Certain credit-based applications need more preparation than others, and for many purchases – including home buying – a credit check should be the first step, according to FICO, the credit-score company.
The check helps buyers confirm that they qualify for a home, and even if so, it may give them a chance to improve their score. It can also provide an early check about a likely loan’s terms and costs before an application is made.
Here’s a guide to when to start checking your credit score.
Mortgage: 6 to 24 months before you apply
Before shopping for a new home or refinancing a current mortgage, check credit scores at least six months before applying. Loan options – by availability and terms – can be limited for people with a lower credit score, and an early check gives homebuyers time to fix any problems. Homebuyers with excellent credit should also understand how they can maintain their high approval score until the day of closing to make sure their financing doesn’t fall through.
Apartment: 75 to 90 days before a current lease ends
Landlords often check credit reports or rental-specific credit scores before approving a rental application. Evictions and other serious delinquencies harm credit and lead to a denied application. Check credit scores before notifying a current landlord that you plan to move – a way to know whether it’s safe to start shopping for a new apartment, or if it’s better to stay put for another 12 months.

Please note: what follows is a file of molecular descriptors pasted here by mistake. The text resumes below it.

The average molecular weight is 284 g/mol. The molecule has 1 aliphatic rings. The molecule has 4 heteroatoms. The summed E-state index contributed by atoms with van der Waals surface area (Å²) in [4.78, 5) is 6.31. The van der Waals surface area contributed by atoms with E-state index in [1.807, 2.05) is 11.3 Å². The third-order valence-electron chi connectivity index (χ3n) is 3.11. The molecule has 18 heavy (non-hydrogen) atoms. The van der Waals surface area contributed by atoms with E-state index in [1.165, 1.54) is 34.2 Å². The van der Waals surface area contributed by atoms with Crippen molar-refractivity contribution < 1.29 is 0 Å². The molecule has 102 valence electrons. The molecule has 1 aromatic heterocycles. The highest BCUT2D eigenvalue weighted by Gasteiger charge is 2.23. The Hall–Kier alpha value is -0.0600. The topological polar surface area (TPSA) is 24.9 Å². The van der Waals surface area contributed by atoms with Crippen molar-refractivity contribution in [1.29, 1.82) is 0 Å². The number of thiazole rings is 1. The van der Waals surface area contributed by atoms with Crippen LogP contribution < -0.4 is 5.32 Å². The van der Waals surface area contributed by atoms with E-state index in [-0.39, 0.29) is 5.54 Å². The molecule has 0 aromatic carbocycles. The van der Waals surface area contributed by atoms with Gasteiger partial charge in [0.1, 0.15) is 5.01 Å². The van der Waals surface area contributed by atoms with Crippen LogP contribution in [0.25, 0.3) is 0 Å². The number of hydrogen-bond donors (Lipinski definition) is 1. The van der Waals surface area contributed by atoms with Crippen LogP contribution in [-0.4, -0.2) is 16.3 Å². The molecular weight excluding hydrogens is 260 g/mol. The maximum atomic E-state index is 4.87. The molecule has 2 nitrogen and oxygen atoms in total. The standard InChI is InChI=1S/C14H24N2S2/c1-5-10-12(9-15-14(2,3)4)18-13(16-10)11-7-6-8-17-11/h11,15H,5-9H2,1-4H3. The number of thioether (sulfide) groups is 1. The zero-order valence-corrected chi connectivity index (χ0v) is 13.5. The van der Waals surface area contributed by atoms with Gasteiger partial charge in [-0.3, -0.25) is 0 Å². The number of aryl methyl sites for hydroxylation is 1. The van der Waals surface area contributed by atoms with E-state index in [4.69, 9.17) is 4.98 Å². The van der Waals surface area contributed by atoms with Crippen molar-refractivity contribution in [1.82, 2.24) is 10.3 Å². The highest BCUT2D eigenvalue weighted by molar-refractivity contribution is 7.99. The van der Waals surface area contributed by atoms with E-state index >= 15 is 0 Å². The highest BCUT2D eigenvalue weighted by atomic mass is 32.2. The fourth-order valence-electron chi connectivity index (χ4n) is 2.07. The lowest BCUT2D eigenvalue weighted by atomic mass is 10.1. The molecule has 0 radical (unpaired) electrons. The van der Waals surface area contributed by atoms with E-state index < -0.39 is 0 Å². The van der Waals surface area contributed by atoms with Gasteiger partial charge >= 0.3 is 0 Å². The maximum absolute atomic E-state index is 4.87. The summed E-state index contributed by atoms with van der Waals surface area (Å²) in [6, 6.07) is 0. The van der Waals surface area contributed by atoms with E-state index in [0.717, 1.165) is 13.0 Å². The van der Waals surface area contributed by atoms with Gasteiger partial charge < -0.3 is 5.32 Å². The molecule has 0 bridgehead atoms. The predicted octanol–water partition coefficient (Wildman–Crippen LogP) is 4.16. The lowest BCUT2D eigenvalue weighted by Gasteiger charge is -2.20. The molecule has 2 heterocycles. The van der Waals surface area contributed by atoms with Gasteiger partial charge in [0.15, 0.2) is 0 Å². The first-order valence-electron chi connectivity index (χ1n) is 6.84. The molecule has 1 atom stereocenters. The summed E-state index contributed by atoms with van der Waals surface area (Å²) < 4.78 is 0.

Credit card: Before you apply
There’s a credit card for almost every credit-score range, but knowing a score helps you narrow down your options. If considering a specific credit card, checking FICO Scores before applying can help them predict the likelihood that you’ll qualify. In addition, borrowers can shop for credit cards that fit their credit profile.
Cell phone financing: Before you apply
Many cell phone carriers got rid of free phones and two-year contracts. In its place, they allow customers to finance the full price of a new smartphone over 24-36 months. Credit scores influence the finance agreement and any down payment requirements. People with a low credit score may have to pay more upfront for the phone or financing options may be limited.
Auto loan: 90 days to six months before you apply
It’s possible to get a car loan with a low credit score, but generally for less favorable terms, including a higher interest rate and higher monthly payment. Checking credit scores a few months before car shopping allows buyers to estimate what they can afford. It’s sometimes better to delay a car purchase in order to improve a credit score rather than accept a high-interest rate and higher monthly payment.
Since checking FICO Scores is a soft inquiry, the score won’t be affected by personal credit checks.
Article by floridarealtors